He also plays the part of the Holy Spirit, who makes way in man's heart for the Son. But boy, does he put his own spin on that. He makes way in the Son's heart for Angel. He lies with the truth, never flinching, and raises up a child to hate his father, to honor HIM. What's interesting to me, is how strictly Holtz adhered to his Malachi (the very last scripture of the Old Testament): "and he shall turn the heart of the fathers to the children, and the heart of the children to their fathers, lest I come and smite the earth with a curse." He was obeying god by turning Connor(Stephen). And then, when the unthinkable happened, CONNOR LIKED HIS FATHER, even a little bit, Holtz SAW that, and was STILL able to use this passage to his advantage. Stephen would obey his father (Holtz) and destroy the monster.
I've gone on and on in my LJ about the duality of Stephen/Connor, and it's important to the themes of Christianity: Jesus, who is the obvious first instinct when comparing characters to religious themes, had DUAL natures. He was both the divine and the mundane. Connor, both demon and human. The Son is the Word of God: the potential for both good and evil. And how.
So let's get the Jesus themes out first.
Quick run down of the Jesus story: for generations spanning back to King David, some would argue to Adam, a holy blood line was maintained. (Order of Aurelius) Now, while it's easy to say that Connor's miracle birth = Jesus', I'm going to say it's that, and also Elizabeth's birth of John the Baptist (the one who prepares the way for Christ), and JASMINE = Jesus' birth. But we're talking Connor, so I need to focus. Heh. Connor is at various times in his story arc the Son (duh), the Father (Jasmine - and boy does that story arc better represent the Jesus story than Connor's does), and the Holy Spirit, who is also known as The Comforter. (The Destroyer)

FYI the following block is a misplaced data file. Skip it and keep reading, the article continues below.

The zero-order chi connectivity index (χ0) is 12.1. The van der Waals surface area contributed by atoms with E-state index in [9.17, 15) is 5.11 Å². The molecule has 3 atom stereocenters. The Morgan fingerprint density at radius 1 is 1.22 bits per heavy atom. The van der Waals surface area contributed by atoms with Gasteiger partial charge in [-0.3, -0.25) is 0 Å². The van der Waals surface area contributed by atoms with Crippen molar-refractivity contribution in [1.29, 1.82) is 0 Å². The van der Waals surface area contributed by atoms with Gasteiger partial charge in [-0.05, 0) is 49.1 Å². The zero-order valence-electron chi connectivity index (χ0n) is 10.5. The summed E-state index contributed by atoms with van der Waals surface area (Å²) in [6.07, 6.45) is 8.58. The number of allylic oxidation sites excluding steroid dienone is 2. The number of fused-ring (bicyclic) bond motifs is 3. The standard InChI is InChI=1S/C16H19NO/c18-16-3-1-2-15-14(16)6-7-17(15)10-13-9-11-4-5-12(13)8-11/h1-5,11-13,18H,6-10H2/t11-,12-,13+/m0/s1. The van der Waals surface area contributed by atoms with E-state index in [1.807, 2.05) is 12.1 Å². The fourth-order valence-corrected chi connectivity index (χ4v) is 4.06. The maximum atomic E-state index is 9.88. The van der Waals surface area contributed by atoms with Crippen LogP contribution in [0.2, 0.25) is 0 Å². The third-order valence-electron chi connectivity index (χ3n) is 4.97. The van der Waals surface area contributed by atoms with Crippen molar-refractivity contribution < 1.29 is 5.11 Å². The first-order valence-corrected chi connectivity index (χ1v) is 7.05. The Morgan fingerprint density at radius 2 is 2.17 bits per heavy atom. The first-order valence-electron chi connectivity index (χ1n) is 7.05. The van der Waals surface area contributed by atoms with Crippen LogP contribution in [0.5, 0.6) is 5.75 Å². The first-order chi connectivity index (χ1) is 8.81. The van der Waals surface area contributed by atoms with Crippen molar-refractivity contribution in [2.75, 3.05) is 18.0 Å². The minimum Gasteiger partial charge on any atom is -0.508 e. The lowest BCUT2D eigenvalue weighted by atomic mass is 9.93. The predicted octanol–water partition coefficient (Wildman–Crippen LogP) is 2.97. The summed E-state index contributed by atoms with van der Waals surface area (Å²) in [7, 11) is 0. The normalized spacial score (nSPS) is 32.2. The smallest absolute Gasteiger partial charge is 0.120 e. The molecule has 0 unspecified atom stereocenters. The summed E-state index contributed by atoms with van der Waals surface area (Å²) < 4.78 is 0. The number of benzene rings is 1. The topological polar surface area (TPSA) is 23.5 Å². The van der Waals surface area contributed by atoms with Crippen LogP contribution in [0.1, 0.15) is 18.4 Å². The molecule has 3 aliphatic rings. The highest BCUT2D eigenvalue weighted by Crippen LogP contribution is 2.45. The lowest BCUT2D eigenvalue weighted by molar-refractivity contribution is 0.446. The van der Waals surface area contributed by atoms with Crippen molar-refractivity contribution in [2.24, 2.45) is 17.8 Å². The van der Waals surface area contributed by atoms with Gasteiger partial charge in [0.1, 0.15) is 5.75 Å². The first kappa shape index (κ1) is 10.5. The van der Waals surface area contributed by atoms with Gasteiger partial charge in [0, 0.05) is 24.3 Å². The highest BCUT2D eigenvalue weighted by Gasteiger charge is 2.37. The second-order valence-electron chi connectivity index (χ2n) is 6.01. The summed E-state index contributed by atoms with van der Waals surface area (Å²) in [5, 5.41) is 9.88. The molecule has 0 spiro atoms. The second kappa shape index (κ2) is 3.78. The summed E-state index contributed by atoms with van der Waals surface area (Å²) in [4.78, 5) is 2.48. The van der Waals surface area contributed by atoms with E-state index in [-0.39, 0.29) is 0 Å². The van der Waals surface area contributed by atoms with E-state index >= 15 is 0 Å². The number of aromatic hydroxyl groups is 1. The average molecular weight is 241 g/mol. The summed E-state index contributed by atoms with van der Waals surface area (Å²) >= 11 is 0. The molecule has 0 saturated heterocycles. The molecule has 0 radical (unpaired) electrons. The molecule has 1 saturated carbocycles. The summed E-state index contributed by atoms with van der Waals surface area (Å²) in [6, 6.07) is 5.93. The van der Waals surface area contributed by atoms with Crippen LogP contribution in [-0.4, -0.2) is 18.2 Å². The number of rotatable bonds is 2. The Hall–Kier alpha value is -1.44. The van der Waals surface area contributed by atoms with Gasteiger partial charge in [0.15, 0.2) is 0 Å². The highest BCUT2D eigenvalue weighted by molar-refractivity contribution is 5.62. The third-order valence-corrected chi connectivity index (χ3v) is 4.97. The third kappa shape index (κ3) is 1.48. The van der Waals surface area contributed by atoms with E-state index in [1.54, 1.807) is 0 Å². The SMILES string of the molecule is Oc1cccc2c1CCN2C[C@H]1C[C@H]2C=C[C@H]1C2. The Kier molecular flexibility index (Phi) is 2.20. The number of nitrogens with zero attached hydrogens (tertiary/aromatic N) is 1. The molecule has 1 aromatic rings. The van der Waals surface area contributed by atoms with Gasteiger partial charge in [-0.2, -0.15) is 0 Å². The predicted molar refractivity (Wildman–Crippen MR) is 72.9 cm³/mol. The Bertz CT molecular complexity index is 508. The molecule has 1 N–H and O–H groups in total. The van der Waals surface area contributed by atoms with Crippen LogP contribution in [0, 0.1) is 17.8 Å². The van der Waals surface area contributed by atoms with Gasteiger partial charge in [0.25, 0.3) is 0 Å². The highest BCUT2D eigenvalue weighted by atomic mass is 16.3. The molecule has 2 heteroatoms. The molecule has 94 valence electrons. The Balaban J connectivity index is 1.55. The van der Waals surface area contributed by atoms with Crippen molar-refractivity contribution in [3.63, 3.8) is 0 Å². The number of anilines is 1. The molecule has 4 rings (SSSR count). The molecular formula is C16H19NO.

For me, as a person who once fervently believed in the Christian mythos, the most important aspect of that was Christ a) being tempted with all of world's pleasures by Satan (he will show you many things, bright things, Connor) and b) the Garden of Gethsemane where - again, arguably - the price for mankind was paid. (It didn't matter the METHOD in which Jesus died, only that he did. He made his choice in the garden.) This is PERFECTLY mirrored in the episode "Inside Out," but with Joss obviously going for the darker aspect, the inverse of "goodness" in the Bible's tale. Who is the devil showing Connor the "many bright things?" It's easy to say Cordelia, but is that true? Broken down, it looks terrible, what she's asking Connor to do:
Kill a virgin/innocent person so their baby will live. (sacrificial lamb clean and unmarked - unblemished - because that is pleasing in mine eyes.)
Cordy has also killed untold hundreds in her quest to bring about the birth of her child. Evil, right? Think about how much evil was done in the name of God. And I'm not talking the Crusades. I'm talking Noah. "Well, nothing good here, so let's flood it all and start again. Except for you, your kids, their wives, and a bunch of animals, and we'll not talk about the implausibility of the whole two-by-two thing, mm'kay? My will be done, yadda yadda." Not enough? Lot and Sodom and Gomorrah (and I'm not even going to GO to the place where Lot offers the crowd to rape his daughters so he can keep talking with the angel.) Joss hits us over the head again and again how "generals" have to make cold decisions. Buffy, Angel, and Connor both have to sacrifice the needs of one for the needs of many. (Spock shout out!) So if you believe in the Christian god, then you accept that some people have to die in His name.